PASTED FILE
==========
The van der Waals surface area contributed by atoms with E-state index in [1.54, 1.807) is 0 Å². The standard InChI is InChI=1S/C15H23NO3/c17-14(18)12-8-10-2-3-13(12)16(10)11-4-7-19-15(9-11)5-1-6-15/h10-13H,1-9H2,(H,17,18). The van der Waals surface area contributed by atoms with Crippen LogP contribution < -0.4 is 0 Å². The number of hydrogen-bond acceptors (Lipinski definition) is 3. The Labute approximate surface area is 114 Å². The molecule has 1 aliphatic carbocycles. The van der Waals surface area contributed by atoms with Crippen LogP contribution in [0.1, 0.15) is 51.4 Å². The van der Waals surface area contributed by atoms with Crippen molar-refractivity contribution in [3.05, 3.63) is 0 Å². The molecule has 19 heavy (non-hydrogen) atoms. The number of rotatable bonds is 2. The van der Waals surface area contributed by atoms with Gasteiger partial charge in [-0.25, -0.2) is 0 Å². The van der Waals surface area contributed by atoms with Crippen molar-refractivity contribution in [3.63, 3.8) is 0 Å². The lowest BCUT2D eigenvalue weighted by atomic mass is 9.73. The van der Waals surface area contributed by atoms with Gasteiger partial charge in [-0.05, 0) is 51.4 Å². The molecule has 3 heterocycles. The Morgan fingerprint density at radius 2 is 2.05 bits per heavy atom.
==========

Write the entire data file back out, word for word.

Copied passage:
The van der Waals surface area contributed by atoms with E-state index in [1.54, 1.807) is 0 Å². The standard InChI is InChI=1S/C15H23NO3/c17-14(18)12-8-10-2-3-13(12)16(10)11-4-7-19-15(9-11)5-1-6-15/h10-13H,1-9H2,(H,17,18). The van der Waals surface area contributed by atoms with Crippen LogP contribution < -0.4 is 0 Å². The number of hydrogen-bond acceptors (Lipinski definition) is 3. The Labute approximate surface area is 114 Å². The molecule has 1 aliphatic carbocycles. The van der Waals surface area contributed by atoms with Crippen LogP contribution in [0.1, 0.15) is 51.4 Å². The van der Waals surface area contributed by atoms with Crippen molar-refractivity contribution in [3.05, 3.63) is 0 Å². The molecule has 19 heavy (non-hydrogen) atoms. The number of rotatable bonds is 2. The van der Waals surface area contributed by atoms with Gasteiger partial charge in [-0.25, -0.2) is 0 Å². The van der Waals surface area contributed by atoms with Crippen molar-refractivity contribution in [3.63, 3.8) is 0 Å². The lowest BCUT2D eigenvalue weighted by atomic mass is 9.73. The van der Waals surface area contributed by atoms with Gasteiger partial charge in [-0.05, 0) is 51.4 Å². The molecule has 3 heterocycles. The Morgan fingerprint density at radius 2 is 2.05 bits per heavy atom.